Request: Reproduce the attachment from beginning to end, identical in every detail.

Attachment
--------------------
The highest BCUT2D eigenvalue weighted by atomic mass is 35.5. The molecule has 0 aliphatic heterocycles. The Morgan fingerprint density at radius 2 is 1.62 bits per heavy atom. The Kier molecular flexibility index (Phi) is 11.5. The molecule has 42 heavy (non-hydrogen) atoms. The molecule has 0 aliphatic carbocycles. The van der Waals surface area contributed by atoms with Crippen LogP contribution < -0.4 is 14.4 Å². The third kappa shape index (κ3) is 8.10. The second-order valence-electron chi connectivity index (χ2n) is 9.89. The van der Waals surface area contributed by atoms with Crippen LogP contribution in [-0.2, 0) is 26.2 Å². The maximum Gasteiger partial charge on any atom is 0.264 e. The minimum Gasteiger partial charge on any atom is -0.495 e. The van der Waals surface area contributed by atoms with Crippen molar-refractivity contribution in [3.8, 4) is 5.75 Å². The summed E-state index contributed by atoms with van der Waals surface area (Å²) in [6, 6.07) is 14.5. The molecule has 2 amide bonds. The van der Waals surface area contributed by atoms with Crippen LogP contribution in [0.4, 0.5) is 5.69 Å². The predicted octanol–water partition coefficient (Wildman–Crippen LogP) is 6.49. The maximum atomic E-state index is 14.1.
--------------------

The highest BCUT2D eigenvalue weighted by atomic mass is 35.5. The molecule has 0 aliphatic heterocycles. The Morgan fingerprint density at radius 2 is 1.62 bits per heavy atom. The Kier molecular flexibility index (Phi) is 11.5. The molecule has 42 heavy (non-hydrogen) atoms. The molecule has 0 aliphatic carbocycles. The van der Waals surface area contributed by atoms with Crippen LogP contribution < -0.4 is 14.4 Å². The third kappa shape index (κ3) is 8.10. The second-order valence-electron chi connectivity index (χ2n) is 9.89. The van der Waals surface area contributed by atoms with Crippen LogP contribution in [-0.2, 0) is 26.2 Å². The maximum Gasteiger partial charge on any atom is 0.264 e. The minimum Gasteiger partial charge on any atom is -0.495 e. The van der Waals surface area contributed by atoms with Crippen molar-refractivity contribution in [3.8, 4) is 5.75 Å². The summed E-state index contributed by atoms with van der Waals surface area (Å²) in [6, 6.07) is 14.5. The molecule has 2 amide bonds. The van der Waals surface area contributed by atoms with Crippen LogP contribution in [0.4, 0.5) is 5.69 Å². The predicted octanol–water partition coefficient (Wildman–Crippen LogP) is 6.49. The maximum atomic E-state index is 14.1.